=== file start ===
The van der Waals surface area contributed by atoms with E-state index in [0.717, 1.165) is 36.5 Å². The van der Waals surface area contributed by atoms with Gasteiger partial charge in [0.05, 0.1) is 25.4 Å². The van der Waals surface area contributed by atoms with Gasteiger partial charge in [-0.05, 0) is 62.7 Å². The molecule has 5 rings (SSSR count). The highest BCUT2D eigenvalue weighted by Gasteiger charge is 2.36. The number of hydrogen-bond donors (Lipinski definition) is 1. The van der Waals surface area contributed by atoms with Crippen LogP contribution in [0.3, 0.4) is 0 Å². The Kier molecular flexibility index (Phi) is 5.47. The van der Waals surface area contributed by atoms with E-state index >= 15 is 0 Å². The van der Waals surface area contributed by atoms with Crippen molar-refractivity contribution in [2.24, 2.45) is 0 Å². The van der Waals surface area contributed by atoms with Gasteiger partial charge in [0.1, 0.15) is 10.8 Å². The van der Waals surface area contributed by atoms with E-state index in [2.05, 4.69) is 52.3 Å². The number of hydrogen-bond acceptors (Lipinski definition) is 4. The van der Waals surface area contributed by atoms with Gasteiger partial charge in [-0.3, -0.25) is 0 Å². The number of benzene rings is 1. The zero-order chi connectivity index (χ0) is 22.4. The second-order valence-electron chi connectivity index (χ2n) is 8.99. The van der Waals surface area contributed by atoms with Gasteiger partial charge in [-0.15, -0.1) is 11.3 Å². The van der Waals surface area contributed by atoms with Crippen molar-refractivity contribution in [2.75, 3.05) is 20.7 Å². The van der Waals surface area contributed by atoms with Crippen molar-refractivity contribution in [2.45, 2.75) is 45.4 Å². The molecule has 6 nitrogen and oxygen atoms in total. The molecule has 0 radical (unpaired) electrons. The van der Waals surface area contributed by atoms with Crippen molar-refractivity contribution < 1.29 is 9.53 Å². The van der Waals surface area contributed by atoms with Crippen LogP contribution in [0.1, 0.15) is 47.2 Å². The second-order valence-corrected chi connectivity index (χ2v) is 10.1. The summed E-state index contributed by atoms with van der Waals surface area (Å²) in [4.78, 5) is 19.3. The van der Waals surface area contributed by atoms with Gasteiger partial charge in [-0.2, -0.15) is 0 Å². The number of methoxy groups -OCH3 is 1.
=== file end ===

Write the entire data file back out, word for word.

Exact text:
The van der Waals surface area contributed by atoms with E-state index in [0.717, 1.165) is 36.5 Å². The van der Waals surface area contributed by atoms with Gasteiger partial charge in [0.05, 0.1) is 25.4 Å². The van der Waals surface area contributed by atoms with Gasteiger partial charge in [-0.05, 0) is 62.7 Å². The molecule has 5 rings (SSSR count). The highest BCUT2D eigenvalue weighted by Gasteiger charge is 2.36. The number of hydrogen-bond donors (Lipinski definition) is 1. The van der Waals surface area contributed by atoms with Crippen LogP contribution in [0.3, 0.4) is 0 Å². The Kier molecular flexibility index (Phi) is 5.47. The van der Waals surface area contributed by atoms with E-state index >= 15 is 0 Å². The van der Waals surface area contributed by atoms with Crippen molar-refractivity contribution in [2.24, 2.45) is 0 Å². The van der Waals surface area contributed by atoms with Gasteiger partial charge in [0.1, 0.15) is 10.8 Å². The van der Waals surface area contributed by atoms with E-state index in [2.05, 4.69) is 52.3 Å². The number of hydrogen-bond acceptors (Lipinski definition) is 4. The van der Waals surface area contributed by atoms with Gasteiger partial charge in [-0.3, -0.25) is 0 Å². The number of benzene rings is 1. The zero-order chi connectivity index (χ0) is 22.4. The second-order valence-electron chi connectivity index (χ2n) is 8.99. The van der Waals surface area contributed by atoms with Gasteiger partial charge in [-0.15, -0.1) is 11.3 Å². The van der Waals surface area contributed by atoms with Crippen molar-refractivity contribution in [2.75, 3.05) is 20.7 Å². The van der Waals surface area contributed by atoms with Crippen molar-refractivity contribution in [2.45, 2.75) is 45.4 Å². The molecule has 6 nitrogen and oxygen atoms in total. The molecule has 0 radical (unpaired) electrons. The van der Waals surface area contributed by atoms with Crippen molar-refractivity contribution < 1.29 is 9.53 Å². The van der Waals surface area contributed by atoms with Crippen LogP contribution in [0.1, 0.15) is 47.2 Å². The second-order valence-corrected chi connectivity index (χ2v) is 10.1. The summed E-state index contributed by atoms with van der Waals surface area (Å²) in [4.78, 5) is 19.3. The van der Waals surface area contributed by atoms with Gasteiger partial charge in [-0.2, -0.15) is 0 Å². The number of methoxy groups -OCH3 is 1.